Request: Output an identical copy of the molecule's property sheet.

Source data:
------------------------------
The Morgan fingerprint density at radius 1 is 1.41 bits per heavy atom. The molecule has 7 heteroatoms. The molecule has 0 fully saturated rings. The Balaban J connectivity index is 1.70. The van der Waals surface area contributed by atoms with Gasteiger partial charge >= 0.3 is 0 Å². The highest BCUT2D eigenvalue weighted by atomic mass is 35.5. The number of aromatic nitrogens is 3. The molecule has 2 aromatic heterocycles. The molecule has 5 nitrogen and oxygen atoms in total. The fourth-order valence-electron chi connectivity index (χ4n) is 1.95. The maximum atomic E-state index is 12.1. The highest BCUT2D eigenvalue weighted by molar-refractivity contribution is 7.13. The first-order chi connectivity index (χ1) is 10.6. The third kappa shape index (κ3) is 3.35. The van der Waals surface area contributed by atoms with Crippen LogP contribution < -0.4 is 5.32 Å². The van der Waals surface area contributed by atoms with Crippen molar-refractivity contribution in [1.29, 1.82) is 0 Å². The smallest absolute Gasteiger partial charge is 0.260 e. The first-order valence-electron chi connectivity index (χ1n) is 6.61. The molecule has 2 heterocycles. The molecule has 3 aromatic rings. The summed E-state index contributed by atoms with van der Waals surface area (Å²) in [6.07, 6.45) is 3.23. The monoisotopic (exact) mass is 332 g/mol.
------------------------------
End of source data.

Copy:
The Morgan fingerprint density at radius 1 is 1.41 bits per heavy atom. The molecule has 7 heteroatoms. The molecule has 0 fully saturated rings. The Balaban J connectivity index is 1.70. The van der Waals surface area contributed by atoms with Gasteiger partial charge >= 0.3 is 0 Å². The highest BCUT2D eigenvalue weighted by atomic mass is 35.5. The number of aromatic nitrogens is 3. The molecule has 2 aromatic heterocycles. The molecule has 5 nitrogen and oxygen atoms in total. The fourth-order valence-electron chi connectivity index (χ4n) is 1.95. The maximum atomic E-state index is 12.1. The highest BCUT2D eigenvalue weighted by molar-refractivity contribution is 7.13. The first-order chi connectivity index (χ1) is 10.6. The third kappa shape index (κ3) is 3.35. The van der Waals surface area contributed by atoms with Crippen LogP contribution < -0.4 is 5.32 Å². The van der Waals surface area contributed by atoms with Crippen molar-refractivity contribution in [1.29, 1.82) is 0 Å². The smallest absolute Gasteiger partial charge is 0.260 e. The first-order valence-electron chi connectivity index (χ1n) is 6.61. The molecule has 2 heterocycles. The molecule has 3 aromatic rings. The summed E-state index contributed by atoms with van der Waals surface area (Å²) in [6.07, 6.45) is 3.23. The monoisotopic (exact) mass is 332 g/mol.